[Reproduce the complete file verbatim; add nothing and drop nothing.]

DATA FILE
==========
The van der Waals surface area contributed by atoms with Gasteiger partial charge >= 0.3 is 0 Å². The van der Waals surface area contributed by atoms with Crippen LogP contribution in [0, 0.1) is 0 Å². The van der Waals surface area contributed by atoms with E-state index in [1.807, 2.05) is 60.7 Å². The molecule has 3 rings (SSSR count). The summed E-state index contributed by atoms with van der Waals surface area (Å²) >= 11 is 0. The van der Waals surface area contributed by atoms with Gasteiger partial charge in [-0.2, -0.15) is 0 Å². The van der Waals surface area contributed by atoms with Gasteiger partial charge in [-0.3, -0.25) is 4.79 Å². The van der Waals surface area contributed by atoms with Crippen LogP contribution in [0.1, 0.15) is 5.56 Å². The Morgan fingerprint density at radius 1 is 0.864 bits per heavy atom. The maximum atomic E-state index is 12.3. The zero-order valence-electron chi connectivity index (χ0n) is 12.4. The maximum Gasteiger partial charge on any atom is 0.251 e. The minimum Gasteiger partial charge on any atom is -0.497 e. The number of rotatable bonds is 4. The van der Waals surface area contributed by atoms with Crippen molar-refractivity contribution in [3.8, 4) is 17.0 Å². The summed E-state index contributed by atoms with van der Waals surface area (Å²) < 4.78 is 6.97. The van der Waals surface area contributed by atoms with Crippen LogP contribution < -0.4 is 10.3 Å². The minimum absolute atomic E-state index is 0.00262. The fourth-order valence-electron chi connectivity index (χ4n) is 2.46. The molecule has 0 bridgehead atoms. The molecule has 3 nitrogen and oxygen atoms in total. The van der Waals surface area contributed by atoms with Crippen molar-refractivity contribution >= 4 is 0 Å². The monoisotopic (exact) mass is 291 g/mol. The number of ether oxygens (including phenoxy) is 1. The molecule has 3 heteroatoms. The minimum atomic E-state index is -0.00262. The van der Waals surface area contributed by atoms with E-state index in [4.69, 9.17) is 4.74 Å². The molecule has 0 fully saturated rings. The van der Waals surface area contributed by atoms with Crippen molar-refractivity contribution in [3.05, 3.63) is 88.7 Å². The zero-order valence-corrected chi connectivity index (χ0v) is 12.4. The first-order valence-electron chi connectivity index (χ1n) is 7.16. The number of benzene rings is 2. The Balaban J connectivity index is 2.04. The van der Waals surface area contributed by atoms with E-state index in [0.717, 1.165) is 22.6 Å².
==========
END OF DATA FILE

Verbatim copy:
The van der Waals surface area contributed by atoms with Gasteiger partial charge >= 0.3 is 0 Å². The van der Waals surface area contributed by atoms with Crippen LogP contribution in [0, 0.1) is 0 Å². The van der Waals surface area contributed by atoms with E-state index in [1.807, 2.05) is 60.7 Å². The molecule has 3 rings (SSSR count). The summed E-state index contributed by atoms with van der Waals surface area (Å²) >= 11 is 0. The van der Waals surface area contributed by atoms with Gasteiger partial charge in [-0.2, -0.15) is 0 Å². The van der Waals surface area contributed by atoms with Gasteiger partial charge in [-0.3, -0.25) is 4.79 Å². The van der Waals surface area contributed by atoms with Crippen LogP contribution in [0.1, 0.15) is 5.56 Å². The Morgan fingerprint density at radius 1 is 0.864 bits per heavy atom. The maximum atomic E-state index is 12.3. The zero-order valence-electron chi connectivity index (χ0n) is 12.4. The maximum Gasteiger partial charge on any atom is 0.251 e. The minimum Gasteiger partial charge on any atom is -0.497 e. The number of rotatable bonds is 4. The van der Waals surface area contributed by atoms with Crippen molar-refractivity contribution in [3.8, 4) is 17.0 Å². The summed E-state index contributed by atoms with van der Waals surface area (Å²) < 4.78 is 6.97. The van der Waals surface area contributed by atoms with Crippen LogP contribution < -0.4 is 10.3 Å². The minimum absolute atomic E-state index is 0.00262. The fourth-order valence-electron chi connectivity index (χ4n) is 2.46. The molecule has 0 bridgehead atoms. The molecule has 3 nitrogen and oxygen atoms in total. The van der Waals surface area contributed by atoms with Crippen molar-refractivity contribution >= 4 is 0 Å². The monoisotopic (exact) mass is 291 g/mol. The number of ether oxygens (including phenoxy) is 1. The molecule has 3 heteroatoms. The minimum atomic E-state index is -0.00262. The van der Waals surface area contributed by atoms with E-state index in [4.69, 9.17) is 4.74 Å². The molecule has 0 fully saturated rings. The van der Waals surface area contributed by atoms with Crippen molar-refractivity contribution in [3.05, 3.63) is 88.7 Å². The zero-order valence-corrected chi connectivity index (χ0v) is 12.4. The first-order valence-electron chi connectivity index (χ1n) is 7.16. The number of benzene rings is 2. The Balaban J connectivity index is 2.04. The van der Waals surface area contributed by atoms with E-state index in [0.717, 1.165) is 22.6 Å².